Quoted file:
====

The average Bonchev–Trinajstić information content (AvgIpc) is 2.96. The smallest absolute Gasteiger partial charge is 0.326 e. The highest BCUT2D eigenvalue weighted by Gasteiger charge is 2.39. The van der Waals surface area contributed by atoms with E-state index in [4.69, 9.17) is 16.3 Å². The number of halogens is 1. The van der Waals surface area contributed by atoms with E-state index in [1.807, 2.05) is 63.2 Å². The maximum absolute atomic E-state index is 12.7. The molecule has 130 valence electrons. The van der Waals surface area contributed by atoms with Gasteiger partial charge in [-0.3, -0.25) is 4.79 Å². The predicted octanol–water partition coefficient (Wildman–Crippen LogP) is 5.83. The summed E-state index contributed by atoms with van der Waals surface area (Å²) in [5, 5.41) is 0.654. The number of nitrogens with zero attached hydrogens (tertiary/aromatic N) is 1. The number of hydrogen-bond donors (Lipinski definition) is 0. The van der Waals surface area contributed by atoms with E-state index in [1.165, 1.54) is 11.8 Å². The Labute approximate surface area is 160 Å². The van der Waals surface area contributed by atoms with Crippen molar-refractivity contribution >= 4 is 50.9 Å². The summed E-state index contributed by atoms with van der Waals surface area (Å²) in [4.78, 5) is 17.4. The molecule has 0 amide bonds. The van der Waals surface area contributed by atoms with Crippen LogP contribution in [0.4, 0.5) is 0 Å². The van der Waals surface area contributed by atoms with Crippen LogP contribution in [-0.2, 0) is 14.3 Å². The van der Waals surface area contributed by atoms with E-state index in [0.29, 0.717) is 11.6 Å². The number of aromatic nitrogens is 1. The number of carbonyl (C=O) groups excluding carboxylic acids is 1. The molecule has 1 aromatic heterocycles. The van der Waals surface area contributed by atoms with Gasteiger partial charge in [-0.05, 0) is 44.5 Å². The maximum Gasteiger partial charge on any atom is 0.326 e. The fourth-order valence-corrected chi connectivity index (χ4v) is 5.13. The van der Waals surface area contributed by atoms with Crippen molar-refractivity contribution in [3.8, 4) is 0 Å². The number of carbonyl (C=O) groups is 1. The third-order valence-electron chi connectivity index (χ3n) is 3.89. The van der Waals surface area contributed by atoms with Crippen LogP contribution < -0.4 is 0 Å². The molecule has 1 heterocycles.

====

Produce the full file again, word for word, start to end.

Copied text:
The average Bonchev–Trinajstić information content (AvgIpc) is 2.96. The smallest absolute Gasteiger partial charge is 0.326 e. The highest BCUT2D eigenvalue weighted by Gasteiger charge is 2.39. The van der Waals surface area contributed by atoms with E-state index in [4.69, 9.17) is 16.3 Å². The number of halogens is 1. The van der Waals surface area contributed by atoms with E-state index in [1.807, 2.05) is 63.2 Å². The maximum absolute atomic E-state index is 12.7. The molecule has 130 valence electrons. The van der Waals surface area contributed by atoms with Gasteiger partial charge in [-0.3, -0.25) is 4.79 Å². The predicted octanol–water partition coefficient (Wildman–Crippen LogP) is 5.83. The summed E-state index contributed by atoms with van der Waals surface area (Å²) in [5, 5.41) is 0.654. The number of nitrogens with zero attached hydrogens (tertiary/aromatic N) is 1. The number of hydrogen-bond donors (Lipinski definition) is 0. The van der Waals surface area contributed by atoms with E-state index in [1.165, 1.54) is 11.8 Å². The Labute approximate surface area is 160 Å². The van der Waals surface area contributed by atoms with Crippen molar-refractivity contribution >= 4 is 50.9 Å². The summed E-state index contributed by atoms with van der Waals surface area (Å²) in [4.78, 5) is 17.4. The molecule has 0 amide bonds. The van der Waals surface area contributed by atoms with Crippen LogP contribution in [0.4, 0.5) is 0 Å². The van der Waals surface area contributed by atoms with Crippen LogP contribution in [-0.2, 0) is 14.3 Å². The van der Waals surface area contributed by atoms with E-state index in [0.29, 0.717) is 11.6 Å². The number of aromatic nitrogens is 1. The number of carbonyl (C=O) groups excluding carboxylic acids is 1. The molecule has 1 aromatic heterocycles. The van der Waals surface area contributed by atoms with Gasteiger partial charge in [-0.05, 0) is 44.5 Å². The maximum Gasteiger partial charge on any atom is 0.326 e. The fourth-order valence-corrected chi connectivity index (χ4v) is 5.13. The van der Waals surface area contributed by atoms with Crippen molar-refractivity contribution in [3.8, 4) is 0 Å². The number of carbonyl (C=O) groups is 1. The third-order valence-electron chi connectivity index (χ3n) is 3.89. The van der Waals surface area contributed by atoms with Crippen LogP contribution < -0.4 is 0 Å². The molecule has 1 heterocycles.